It’s safe to say that most people who meet NAMES THOMPSON ask him for his name twice. Yes, his name really is Names, dubbed so by his father who had the foresight to give him a moniker unique enough to blaze into the hardline world of music with a befitting bang.
Born just 45 miles west of Motor City, USA, in Ann Arbor, Michigan, Names’s proclivity for drumming started early. His father was a Haitian conga player with roots in Port-au-Prince who had a penchant for belting out Latin and Haitian rhythms around the house. It thus came as no surprise to Names’s second-generation Scottish mother when at age 11, he crafted a drum kit out of his bedroom dresser and an assortment of her coffee pots. At first vexed but ultimately impressed by her son’s natural ability, she purchased for him his very own real drum kit, and it was a ’til-death-do-us-part merger. He began studying with Aaron Ted Carson, a family friend, and – inspired by such masters in the field as Giovanni Hidalgo, Alex Acuña, John Bonham, Jack DeJohnette, Horacio Hernandez, and Tony Williams – quickly learned the ropes, showcasing a raw knack for timing and technique.
Names’s first public appearances on drums were in 1983, both in church and with local bands in and around Ypsilanti, Michigan. The church performances were real holy roller affairs – Baptist services replete with full gospel choirs and hardcore raise-the-roof productions where music took the driver’s seat. Names got a crash course in putting on a show for a crowd (and managing a group – he eventually became band director) via those vigorous Sundays as well as with the rock acts around town.
In 1992, Names relocated to the Washington, DC, area, and soon started banging the drums for local musicians – this included a stint with David Roy of Wilson Pickett Band renown, the Christian rock group Audrey, and other acts in or near Annapolis, Maryland. He made his professional debut in 1997 with the Annapolis-based Latin-infused classic rock cover band Abraxas.
But there was no denying his roots.
Spurred by DC’s burgeoning Latin music scene, a yearning to expand his craft, and his familial soft spot for Latin rhythm, Names purchased sets of congas and timbales and started studying. He picked up the basics via video tutorials before slipping into the scene as an observer hellbent on winning over the master musicians whose fierce rhythms echoed nightly in DC’s Latin clubs and late-night venues. Once he’d won their trust, they agreed to teach him the tricks of the trade, and he subsequently was taken under the wings of many a prominent percussionist, among them Gail Sanchez, who toured with Santana; Larry Griffin from the band Mama Jama; Cubans Rafael Monteagudo and Bolo; Willie Vasquez from Puerto Rico; Panama’s Nelson Guapo; and DC luminaries Rene Ibañez and Alfredo Mojica, whose prowess in the field includes appearances with a jaw-dropping roster of legends such as Celia Cruz, Willie Colón, Buddy Rich, and Dizzy Gillespie.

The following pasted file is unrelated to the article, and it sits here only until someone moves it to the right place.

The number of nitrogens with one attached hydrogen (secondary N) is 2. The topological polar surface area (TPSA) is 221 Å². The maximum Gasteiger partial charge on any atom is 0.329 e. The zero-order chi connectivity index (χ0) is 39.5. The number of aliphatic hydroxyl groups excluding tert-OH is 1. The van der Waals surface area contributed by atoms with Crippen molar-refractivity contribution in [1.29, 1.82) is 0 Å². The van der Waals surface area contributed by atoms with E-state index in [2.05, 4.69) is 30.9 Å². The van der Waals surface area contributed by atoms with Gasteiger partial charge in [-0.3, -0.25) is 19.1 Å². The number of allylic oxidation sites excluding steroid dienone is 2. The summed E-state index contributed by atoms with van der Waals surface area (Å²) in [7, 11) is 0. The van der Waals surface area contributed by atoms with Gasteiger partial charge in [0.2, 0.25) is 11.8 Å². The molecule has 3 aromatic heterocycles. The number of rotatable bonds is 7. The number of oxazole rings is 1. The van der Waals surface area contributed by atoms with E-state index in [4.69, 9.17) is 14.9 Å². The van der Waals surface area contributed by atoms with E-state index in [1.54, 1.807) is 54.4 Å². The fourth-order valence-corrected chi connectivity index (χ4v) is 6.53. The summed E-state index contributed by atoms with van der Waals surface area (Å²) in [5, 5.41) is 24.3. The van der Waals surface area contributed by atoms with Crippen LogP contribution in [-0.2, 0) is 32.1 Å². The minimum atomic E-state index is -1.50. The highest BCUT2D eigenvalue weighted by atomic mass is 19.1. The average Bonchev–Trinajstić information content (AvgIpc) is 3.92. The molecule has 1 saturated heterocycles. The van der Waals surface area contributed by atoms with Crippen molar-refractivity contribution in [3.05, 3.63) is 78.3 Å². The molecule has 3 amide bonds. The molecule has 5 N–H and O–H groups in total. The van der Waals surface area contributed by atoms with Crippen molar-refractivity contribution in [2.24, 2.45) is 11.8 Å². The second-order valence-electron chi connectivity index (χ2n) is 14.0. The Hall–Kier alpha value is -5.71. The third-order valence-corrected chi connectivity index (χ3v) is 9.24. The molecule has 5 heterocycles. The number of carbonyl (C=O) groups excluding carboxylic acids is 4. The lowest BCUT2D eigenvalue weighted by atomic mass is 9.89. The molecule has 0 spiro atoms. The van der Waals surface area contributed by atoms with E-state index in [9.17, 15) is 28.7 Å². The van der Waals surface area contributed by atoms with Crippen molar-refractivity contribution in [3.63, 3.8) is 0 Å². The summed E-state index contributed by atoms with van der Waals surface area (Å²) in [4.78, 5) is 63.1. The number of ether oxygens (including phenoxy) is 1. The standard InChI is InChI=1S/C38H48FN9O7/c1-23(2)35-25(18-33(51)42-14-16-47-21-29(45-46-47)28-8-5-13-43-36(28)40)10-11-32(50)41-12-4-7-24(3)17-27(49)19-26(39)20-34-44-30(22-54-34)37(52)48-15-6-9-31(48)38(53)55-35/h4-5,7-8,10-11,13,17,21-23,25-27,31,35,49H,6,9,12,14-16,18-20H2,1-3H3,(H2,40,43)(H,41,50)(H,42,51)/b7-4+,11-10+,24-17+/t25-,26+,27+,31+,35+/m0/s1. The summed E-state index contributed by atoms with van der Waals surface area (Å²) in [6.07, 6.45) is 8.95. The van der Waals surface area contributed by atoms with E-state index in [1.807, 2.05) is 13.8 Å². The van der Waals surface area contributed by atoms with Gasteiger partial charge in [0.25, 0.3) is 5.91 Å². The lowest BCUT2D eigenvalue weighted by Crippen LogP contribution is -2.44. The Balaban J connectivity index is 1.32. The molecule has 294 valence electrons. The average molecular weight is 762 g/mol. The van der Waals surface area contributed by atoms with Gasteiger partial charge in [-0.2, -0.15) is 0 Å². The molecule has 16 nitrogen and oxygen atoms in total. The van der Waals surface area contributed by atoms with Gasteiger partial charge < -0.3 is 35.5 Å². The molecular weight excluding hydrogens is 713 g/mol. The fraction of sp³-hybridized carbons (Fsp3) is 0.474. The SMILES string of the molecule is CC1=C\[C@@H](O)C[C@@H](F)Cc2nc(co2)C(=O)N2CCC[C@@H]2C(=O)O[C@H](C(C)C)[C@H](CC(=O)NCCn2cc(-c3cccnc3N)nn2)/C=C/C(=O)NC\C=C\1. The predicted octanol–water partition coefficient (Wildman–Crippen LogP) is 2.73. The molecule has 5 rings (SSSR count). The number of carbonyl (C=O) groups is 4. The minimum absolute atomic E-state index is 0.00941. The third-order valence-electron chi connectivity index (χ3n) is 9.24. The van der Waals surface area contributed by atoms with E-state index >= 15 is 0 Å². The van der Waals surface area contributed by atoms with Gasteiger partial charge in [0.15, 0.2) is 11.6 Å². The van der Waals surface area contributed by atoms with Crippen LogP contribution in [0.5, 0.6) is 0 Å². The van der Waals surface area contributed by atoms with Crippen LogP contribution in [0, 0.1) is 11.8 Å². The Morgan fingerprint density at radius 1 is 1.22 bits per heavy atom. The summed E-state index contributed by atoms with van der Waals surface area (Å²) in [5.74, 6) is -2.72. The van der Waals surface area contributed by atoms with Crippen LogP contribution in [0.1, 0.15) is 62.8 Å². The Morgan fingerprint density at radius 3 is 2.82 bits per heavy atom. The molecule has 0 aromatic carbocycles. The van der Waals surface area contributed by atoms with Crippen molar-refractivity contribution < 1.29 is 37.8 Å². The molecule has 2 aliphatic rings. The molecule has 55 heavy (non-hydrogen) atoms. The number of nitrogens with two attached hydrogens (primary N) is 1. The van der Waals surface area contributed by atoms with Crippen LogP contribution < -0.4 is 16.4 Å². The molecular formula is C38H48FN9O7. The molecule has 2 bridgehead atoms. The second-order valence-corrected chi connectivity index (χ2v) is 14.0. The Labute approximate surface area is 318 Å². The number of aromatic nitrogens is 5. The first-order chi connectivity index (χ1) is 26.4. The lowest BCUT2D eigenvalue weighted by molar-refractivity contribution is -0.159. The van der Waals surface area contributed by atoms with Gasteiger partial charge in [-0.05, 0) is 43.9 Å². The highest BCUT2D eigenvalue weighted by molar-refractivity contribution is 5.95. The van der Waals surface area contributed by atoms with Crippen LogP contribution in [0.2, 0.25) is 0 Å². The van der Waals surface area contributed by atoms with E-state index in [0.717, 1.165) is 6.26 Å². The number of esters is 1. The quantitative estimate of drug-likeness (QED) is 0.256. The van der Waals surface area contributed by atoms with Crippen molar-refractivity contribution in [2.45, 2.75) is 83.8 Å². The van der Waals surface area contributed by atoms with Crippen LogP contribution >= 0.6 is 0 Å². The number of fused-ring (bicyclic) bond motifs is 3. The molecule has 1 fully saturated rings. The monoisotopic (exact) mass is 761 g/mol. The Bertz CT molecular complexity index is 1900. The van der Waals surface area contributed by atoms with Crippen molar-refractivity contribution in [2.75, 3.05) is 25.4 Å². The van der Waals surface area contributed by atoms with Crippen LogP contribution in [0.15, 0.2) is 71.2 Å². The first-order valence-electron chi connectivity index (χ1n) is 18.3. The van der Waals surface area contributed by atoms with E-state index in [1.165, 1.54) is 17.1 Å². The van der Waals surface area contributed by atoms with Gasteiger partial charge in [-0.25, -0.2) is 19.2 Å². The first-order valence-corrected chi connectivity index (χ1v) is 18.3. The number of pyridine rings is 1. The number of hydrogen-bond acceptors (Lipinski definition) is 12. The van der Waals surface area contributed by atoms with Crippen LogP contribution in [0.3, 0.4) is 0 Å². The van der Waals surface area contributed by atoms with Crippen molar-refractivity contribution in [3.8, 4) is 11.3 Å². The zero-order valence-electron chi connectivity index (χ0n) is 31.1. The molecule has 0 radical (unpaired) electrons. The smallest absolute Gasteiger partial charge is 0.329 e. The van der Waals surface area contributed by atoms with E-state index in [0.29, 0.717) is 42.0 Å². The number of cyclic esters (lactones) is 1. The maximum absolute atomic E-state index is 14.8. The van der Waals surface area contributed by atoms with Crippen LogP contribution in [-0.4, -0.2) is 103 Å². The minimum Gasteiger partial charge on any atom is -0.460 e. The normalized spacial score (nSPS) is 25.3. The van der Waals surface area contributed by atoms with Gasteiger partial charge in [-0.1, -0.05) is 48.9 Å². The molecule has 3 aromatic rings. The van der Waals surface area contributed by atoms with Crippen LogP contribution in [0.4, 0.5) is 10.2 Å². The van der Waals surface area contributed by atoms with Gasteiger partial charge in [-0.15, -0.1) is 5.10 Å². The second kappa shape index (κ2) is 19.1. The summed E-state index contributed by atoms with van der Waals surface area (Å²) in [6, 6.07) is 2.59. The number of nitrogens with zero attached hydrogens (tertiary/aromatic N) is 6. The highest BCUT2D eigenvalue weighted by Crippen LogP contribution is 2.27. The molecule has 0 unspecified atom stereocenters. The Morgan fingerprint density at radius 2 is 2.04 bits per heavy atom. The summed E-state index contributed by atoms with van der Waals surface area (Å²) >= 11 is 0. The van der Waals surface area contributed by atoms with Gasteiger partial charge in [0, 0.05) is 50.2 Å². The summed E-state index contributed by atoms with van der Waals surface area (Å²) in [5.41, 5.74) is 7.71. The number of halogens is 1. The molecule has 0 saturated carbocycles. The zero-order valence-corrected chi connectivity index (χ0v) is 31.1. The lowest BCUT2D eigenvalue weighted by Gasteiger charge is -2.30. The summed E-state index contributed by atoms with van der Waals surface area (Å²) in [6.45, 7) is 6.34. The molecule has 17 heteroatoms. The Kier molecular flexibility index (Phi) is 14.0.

All that knowledge under his belt, Names assumed his due place onstage and began performing with bands across the spectrum of sound, from samba to reggae to punk rock. He has since earned his keep drumming for the likes of soca/reggae band Mama Jama; Clones of Funk; kompa/reggae/jazz group FanFan; Patrick Albán and Noche Latina; Latin Jazz All Stars; AT (flautist Arch Thompson) and his band Flute Visions; salsa conjuntos Grupo Escándalo, Ceniza, as well as Colombian sensation Verny Varela; contemporary jazz artist Bill Davis; Latin ska/reggae band Nayas; Cape Verdean virtuoso Patrick De Santos; samba and bossa nova ensemble Soul Brazil; reggae powerhouse See-I; indie rock band Lindsey Buckingham Palace (LBP); DC punk trio Black Checker; and others.
Names also became a regular percussionist for DJs, picking up gigs all over the US, including a stint at Las Vegas’s renowned Rum Jungle. On the East Coast, he became a red-hot fixture for DJs Kerem Ulken and Chris Brooks at Red Maple in Baltimore; and in DC he kept the parties going alongside DJ Thomas Blondet at Eighteenth Street Lounge, and DJs Stingray and Sam Burns at The Park.
Names has toured with various bands and has consequently played in superb venues from sea to shining sea. He’s no stranger to the 9:30 Club or the State Theatre in Falls Church, Virginia, but he’s also made the rounds with See-I on their cross-country House of Blues tour and with Nayas on their tour of the San Francisco Bay area. He currently keeps time for the Baltimore-based ska/reggae/rocksteady band The Scotch Bonnets, who regularly tour with H.R. of DC’s own epic hardcore punk band Bad Brains.
Names has also taken to composing his own music these days and is hoping to work with a collaborator to release an album in 2015.